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An excerpt from No Place for a Vacation / by Andru Okun

Andru Okun is a zinester from New Orleans. His most recent work is No Place For a Vacation, an eighty-page zine about traveling for three months in the Middle East. The zine has been described here as "detailing the complex weirdness of Birthright, the reality of everyday life in Palestine's West Bank, and the absurdity of tourism in post-revolution Egypt ... sometimes funny, but always honest." Below is an excerpt.

At a plain and smoky coffee house - and nearly every coffee house I entered in Palestine fit this description - Jehad introduced me to his friend Sameer, a young and seemingly fearless Palestinian who dedicated himself to photographing demonstrations in the West Bank. He pulled out his computer and clicked through his huge portfolio of action shots - pictures of demonstrators getting shot at, protestors carrying the wounded, a French girl bleeding out of the back of her head after getting hit with a tear gas canister, all sorts of imagery related to the very common and often violent demonstrations that take place throughout the West Bank every week. People protest against the wall, illegal settlements, illegal raids, unjust deaths and imprisonments. They ask for better access to water, roads, and jobs, expressing the endless grievances that come along with military occupation and forced concessions of personal and collective freedom.

Palestine is real. I mean that in more ways than one. Firstly, it's real as in "shit is real." Like, serious. It can be a tremendously heavy place. Not all the time, but a great deal more often than many other places. But I also mean to say that Palestine is real as in it's really an actual place with real people who have real stories; removed from the news, the articles and essays, the films and photographs, the books and comics and zines depicting this region, people actually live in this place called Palestine that can seem to so many outside observers like more of a concept than a concrete place. Far-off lands and distant cultures tend to get abstracted. We can wax academic or engage in newspeak about lots of fucked up places. Sometimes distance, both physical and emotional, feels necessary to express what occurs at close range. That said, it seems important to occasionally remind ourselves that some of the things that are hard to believe or imagine are actually taking place. Sometimes information gets mechanically processed without due diligence and a certain level of impact is lost. Our ability to empathize can be suffocated by the near constant and overwhelming barrage of bad news. We could benefit from taking pause, allowing our beliefs to move past their own illusiveness, to really imagine the things we believe in. And if some things real appear unbelievable, that's not unreasonable. However, Palestine is real.

Early on, talking to Palestinians about living in Palestine made me feel totally convinced, if I wasn't already before, that their experiences are incomprehensible unless you see them with your own eyes. That would be one of the strengths of true horror - to be so horrible as to be intangible, something so extreme that we question it's authenticity, like a village covered in tear gas or a nation surrounded by a wall.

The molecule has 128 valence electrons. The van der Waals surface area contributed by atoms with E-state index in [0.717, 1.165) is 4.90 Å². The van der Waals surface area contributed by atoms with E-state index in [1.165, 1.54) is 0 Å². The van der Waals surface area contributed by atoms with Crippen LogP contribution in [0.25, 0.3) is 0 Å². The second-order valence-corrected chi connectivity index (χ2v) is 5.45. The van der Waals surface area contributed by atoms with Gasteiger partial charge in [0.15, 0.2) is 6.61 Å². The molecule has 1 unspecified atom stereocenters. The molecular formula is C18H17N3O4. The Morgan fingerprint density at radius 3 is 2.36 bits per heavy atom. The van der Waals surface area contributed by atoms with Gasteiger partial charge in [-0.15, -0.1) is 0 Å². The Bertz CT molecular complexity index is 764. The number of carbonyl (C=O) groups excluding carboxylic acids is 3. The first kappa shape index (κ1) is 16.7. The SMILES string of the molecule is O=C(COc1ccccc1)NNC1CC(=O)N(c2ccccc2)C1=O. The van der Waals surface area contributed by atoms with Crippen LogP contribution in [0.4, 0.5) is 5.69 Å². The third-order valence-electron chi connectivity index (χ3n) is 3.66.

My impression of Palestine before visiting was informed mostly through books and news articles that focused on the Israel/Palestine conflict. In all honesty, I knew very little about the region before the possibility of traveling there became feasible. I was ignorant of the situation - one that always seemed conceptually daunting and too convoluted to know where to start. In some ways, Palestine looked from afar like it'd been left to the academics, diplomats, and Middle East correspondents. As an issue, the Israel/Palestine conflict can be hard to approach, its complexity and nuances intimidating and not exactly conducive to casual understandings of the sociopolitical situation or the history behind it. I read what I could. When I found the comics of Joe Sacco I decided that I had to see Palestine for myself. It looked scary. Because most of what we hear about Palestine is related to conflict, it's easy enough to form the notion that Palestine is in fact entirely made up of conflict. This impression makes sense, as any understanding of contemporary Palestine requires first-and-foremost some level of familiarity with its most pertinent issue. In some ways, it might be easier to imagine a place like Palestine to be only made up conflict and nothing else. It's easier to dismiss horror when the human element is removed. Despite the fact that the conflict dominates most discussions of Palestine, there is more to the place besides conflict. This sometimes gets lost when we talk about the country. We end up with partially formed pictures of Palestine and overlook unique sets of customs and traditions, a heritage antecedent of occupation. To recognize these facets of the place is to better understand what's at stake. Perhaps the severity of the Israeli occupation of Palestine can best be understood by an assessment of how much of Palestinian life and culture has been absorbed into and overshadowed by conflict.